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Reviews: Karla-Therese Kjellvander & The Rockridge Brothers, Dance, Monster, To My Soft Song!; and The Adam Larkey Band, The Adam Larkey Band

Karla-Therese Kjellvander & The Rockridge Brothers
Dance, Monster, To My Soft Song!
[Playground PGMLD116 (2010)]

Judging just from the title of this collaborative effort by Swedish singer Karla-Therese Kjellvander and the Swedish bluegrass band The Rockridge Brothers, Dance, monster, to my soft song, you know this recording is a bit . . . different. This does have a certain charm; Kjellvander, a former punk musician (check out her very non-bluegrass tattoos), has a supple, sweet Laura Cantrell-style voice that blends in nicely with the Rickridge Brothers backing vocals. The band isn’t from the “hot pickers” school. Instead, they play a solid bluegrass style with banjo, fiddle, guitar and acoustic bass. The songs are a mixture of originals and old favorites like “Red Rocking Chair” and “The Bramble and The Rose,” and its short length (34 minutes) keeps it from wearing out it’s welcome. Plus, any record that states in the liner notes, “don’t blame the children for dancing if mama plays the drums” can’t be all bad! [www.karlatherese.rockridgebrothers.com]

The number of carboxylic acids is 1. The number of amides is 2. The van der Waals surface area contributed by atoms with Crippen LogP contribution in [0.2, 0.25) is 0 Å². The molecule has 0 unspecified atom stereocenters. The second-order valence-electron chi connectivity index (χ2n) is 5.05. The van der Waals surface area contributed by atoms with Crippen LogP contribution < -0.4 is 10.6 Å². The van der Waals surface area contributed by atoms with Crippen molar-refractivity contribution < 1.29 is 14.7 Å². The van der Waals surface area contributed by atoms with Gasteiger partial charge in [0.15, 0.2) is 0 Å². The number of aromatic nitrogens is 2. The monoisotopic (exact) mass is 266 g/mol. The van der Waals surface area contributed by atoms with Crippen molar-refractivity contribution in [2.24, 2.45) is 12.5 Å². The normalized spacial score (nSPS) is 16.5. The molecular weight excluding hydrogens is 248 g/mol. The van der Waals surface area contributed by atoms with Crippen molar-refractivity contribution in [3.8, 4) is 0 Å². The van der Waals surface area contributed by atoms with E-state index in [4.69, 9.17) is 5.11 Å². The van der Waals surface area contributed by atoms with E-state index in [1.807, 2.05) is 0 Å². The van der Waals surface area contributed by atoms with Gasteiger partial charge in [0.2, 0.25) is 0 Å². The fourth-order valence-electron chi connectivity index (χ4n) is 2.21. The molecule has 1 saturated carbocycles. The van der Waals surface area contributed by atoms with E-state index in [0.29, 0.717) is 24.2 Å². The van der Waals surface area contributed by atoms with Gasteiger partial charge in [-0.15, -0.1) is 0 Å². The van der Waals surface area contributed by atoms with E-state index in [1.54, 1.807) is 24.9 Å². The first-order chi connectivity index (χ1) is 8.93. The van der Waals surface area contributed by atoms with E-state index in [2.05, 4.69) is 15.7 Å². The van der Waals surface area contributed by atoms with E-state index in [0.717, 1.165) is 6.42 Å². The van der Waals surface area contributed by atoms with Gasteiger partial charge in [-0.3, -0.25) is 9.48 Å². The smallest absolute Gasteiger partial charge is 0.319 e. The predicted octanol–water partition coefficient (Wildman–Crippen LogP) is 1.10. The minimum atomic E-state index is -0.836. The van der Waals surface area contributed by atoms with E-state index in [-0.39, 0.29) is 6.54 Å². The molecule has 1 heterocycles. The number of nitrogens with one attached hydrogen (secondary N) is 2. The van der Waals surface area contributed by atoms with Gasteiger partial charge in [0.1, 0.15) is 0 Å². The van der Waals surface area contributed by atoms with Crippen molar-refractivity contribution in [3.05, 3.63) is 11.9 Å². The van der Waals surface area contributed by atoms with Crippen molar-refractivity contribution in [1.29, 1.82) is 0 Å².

—Jim Lee (Simi Valley, CA)

The Adam Larkey Band aka Adam Larkey and Mountain Thyme
The Adam Larkey Band
[Lonesome Records (2010)]

The bluegrass genre has had more than its share of whiz kids in recent times, and fiddler Adam Larkey, who has just recently entered his teen years, is the latest to step forward with a CD. The good news is that the quality of the musicianship is good, as is the production by Adam Steffey.

The twelve selections are divided more or less equally between instrumentals and vocals as well as between familiar songs (“Tennessee Waltz,” “Great Speckled Bird,” “You Don’t Know My Mind,” “Nashville Skyline Rag”) and less known tunes. Adam sings four songs while his father Eric is the featured vocalist on a couple of tracks. Although he sounds very much like a child Adam nonetheless comes across as a forceful and confident singer. He even manages to make “Orange Blossom Special,” the closing track, sound reasonably fresh and he wisely keeps it down to slightly less than a minute and a half. [www.adamlarkeyband.com]

—Paul E. Comeau (Comeauville, NS, Canada)

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